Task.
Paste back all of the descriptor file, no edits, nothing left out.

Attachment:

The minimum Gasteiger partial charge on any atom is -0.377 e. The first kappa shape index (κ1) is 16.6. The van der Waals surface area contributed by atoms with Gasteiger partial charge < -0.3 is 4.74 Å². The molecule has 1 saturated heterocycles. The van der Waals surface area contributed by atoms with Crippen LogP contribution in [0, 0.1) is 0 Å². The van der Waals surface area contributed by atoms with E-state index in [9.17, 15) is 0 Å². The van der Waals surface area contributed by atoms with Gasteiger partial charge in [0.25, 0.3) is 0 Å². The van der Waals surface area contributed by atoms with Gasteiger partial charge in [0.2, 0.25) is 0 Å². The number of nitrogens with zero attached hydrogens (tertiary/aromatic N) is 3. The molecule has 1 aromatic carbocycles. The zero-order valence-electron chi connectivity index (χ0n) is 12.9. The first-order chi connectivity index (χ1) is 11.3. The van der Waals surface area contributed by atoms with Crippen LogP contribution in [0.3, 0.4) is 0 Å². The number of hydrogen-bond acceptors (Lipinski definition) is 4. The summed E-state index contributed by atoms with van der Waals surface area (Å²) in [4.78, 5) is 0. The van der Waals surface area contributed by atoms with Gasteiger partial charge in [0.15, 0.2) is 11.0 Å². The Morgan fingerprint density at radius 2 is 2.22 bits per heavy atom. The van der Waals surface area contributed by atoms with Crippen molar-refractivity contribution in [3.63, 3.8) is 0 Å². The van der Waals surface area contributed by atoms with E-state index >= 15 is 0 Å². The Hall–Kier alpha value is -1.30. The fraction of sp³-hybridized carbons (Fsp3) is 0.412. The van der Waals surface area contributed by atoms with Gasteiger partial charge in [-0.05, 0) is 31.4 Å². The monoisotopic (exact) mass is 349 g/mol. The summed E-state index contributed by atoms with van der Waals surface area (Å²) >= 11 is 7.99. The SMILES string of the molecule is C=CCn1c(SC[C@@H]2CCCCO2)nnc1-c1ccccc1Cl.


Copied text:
The minimum Gasteiger partial charge on any atom is -0.377 e. The first kappa shape index (κ1) is 16.6. The van der Waals surface area contributed by atoms with Gasteiger partial charge < -0.3 is 4.74 Å². The molecule has 1 saturated heterocycles. The van der Waals surface area contributed by atoms with Crippen LogP contribution in [0, 0.1) is 0 Å². The van der Waals surface area contributed by atoms with E-state index in [9.17, 15) is 0 Å². The van der Waals surface area contributed by atoms with Gasteiger partial charge in [0.25, 0.3) is 0 Å². The van der Waals surface area contributed by atoms with Gasteiger partial charge in [0.2, 0.25) is 0 Å². The number of nitrogens with zero attached hydrogens (tertiary/aromatic N) is 3. The molecule has 1 aromatic carbocycles. The zero-order valence-electron chi connectivity index (χ0n) is 12.9. The first-order chi connectivity index (χ1) is 11.3. The van der Waals surface area contributed by atoms with Crippen LogP contribution in [0.3, 0.4) is 0 Å². The number of hydrogen-bond acceptors (Lipinski definition) is 4. The summed E-state index contributed by atoms with van der Waals surface area (Å²) in [4.78, 5) is 0. The van der Waals surface area contributed by atoms with Gasteiger partial charge in [0.15, 0.2) is 11.0 Å². The Morgan fingerprint density at radius 2 is 2.22 bits per heavy atom. The van der Waals surface area contributed by atoms with Crippen molar-refractivity contribution in [3.63, 3.8) is 0 Å². The van der Waals surface area contributed by atoms with E-state index >= 15 is 0 Å². The Hall–Kier alpha value is -1.30. The fraction of sp³-hybridized carbons (Fsp3) is 0.412. The van der Waals surface area contributed by atoms with Gasteiger partial charge in [-0.05, 0) is 31.4 Å². The monoisotopic (exact) mass is 349 g/mol. The summed E-state index contributed by atoms with van der Waals surface area (Å²) >= 11 is 7.99. The SMILES string of the molecule is C=CCn1c(SC[C@@H]2CCCCO2)nnc1-c1ccccc1Cl.